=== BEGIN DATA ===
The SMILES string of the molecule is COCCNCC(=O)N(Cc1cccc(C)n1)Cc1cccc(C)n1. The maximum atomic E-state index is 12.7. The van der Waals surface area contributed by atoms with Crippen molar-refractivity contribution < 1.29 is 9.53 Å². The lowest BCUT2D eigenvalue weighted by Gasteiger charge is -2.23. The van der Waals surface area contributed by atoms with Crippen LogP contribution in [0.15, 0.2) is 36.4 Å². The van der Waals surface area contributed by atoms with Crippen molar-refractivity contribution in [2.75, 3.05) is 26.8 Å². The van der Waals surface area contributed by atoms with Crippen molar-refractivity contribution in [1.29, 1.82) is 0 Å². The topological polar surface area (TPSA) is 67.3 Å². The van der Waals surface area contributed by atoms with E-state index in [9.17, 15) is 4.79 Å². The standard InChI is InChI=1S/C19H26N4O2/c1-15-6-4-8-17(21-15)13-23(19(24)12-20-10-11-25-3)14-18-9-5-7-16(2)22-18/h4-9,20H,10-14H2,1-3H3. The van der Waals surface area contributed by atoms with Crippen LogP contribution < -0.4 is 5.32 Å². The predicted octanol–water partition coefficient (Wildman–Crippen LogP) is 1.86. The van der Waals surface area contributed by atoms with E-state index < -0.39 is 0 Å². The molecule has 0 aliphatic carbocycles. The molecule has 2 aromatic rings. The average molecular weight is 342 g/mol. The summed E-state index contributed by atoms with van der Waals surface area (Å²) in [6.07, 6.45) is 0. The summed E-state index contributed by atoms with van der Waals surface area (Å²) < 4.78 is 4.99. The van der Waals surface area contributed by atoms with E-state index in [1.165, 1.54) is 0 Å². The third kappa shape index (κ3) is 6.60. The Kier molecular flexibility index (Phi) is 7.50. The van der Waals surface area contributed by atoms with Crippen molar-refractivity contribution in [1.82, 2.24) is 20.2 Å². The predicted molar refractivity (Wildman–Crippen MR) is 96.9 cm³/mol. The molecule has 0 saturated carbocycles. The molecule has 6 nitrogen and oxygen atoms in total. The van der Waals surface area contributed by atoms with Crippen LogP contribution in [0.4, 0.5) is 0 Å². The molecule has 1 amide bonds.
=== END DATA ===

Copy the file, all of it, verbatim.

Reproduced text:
The SMILES string of the molecule is COCCNCC(=O)N(Cc1cccc(C)n1)Cc1cccc(C)n1. The maximum atomic E-state index is 12.7. The van der Waals surface area contributed by atoms with Crippen molar-refractivity contribution < 1.29 is 9.53 Å². The lowest BCUT2D eigenvalue weighted by Gasteiger charge is -2.23. The van der Waals surface area contributed by atoms with Crippen LogP contribution in [0.15, 0.2) is 36.4 Å². The van der Waals surface area contributed by atoms with Crippen molar-refractivity contribution in [2.75, 3.05) is 26.8 Å². The van der Waals surface area contributed by atoms with Crippen molar-refractivity contribution in [1.29, 1.82) is 0 Å². The topological polar surface area (TPSA) is 67.3 Å². The van der Waals surface area contributed by atoms with E-state index in [9.17, 15) is 4.79 Å². The standard InChI is InChI=1S/C19H26N4O2/c1-15-6-4-8-17(21-15)13-23(19(24)12-20-10-11-25-3)14-18-9-5-7-16(2)22-18/h4-9,20H,10-14H2,1-3H3. The van der Waals surface area contributed by atoms with Crippen LogP contribution < -0.4 is 5.32 Å². The predicted octanol–water partition coefficient (Wildman–Crippen LogP) is 1.86. The van der Waals surface area contributed by atoms with E-state index < -0.39 is 0 Å². The molecule has 0 aliphatic carbocycles. The molecule has 2 aromatic rings. The average molecular weight is 342 g/mol. The summed E-state index contributed by atoms with van der Waals surface area (Å²) in [6.07, 6.45) is 0. The summed E-state index contributed by atoms with van der Waals surface area (Å²) < 4.78 is 4.99. The van der Waals surface area contributed by atoms with E-state index in [1.165, 1.54) is 0 Å². The third kappa shape index (κ3) is 6.60. The Kier molecular flexibility index (Phi) is 7.50. The van der Waals surface area contributed by atoms with Crippen molar-refractivity contribution in [1.82, 2.24) is 20.2 Å². The predicted molar refractivity (Wildman–Crippen MR) is 96.9 cm³/mol. The molecule has 0 saturated carbocycles. The molecule has 6 nitrogen and oxygen atoms in total. The van der Waals surface area contributed by atoms with Crippen LogP contribution in [0.4, 0.5) is 0 Å². The molecule has 1 amide bonds.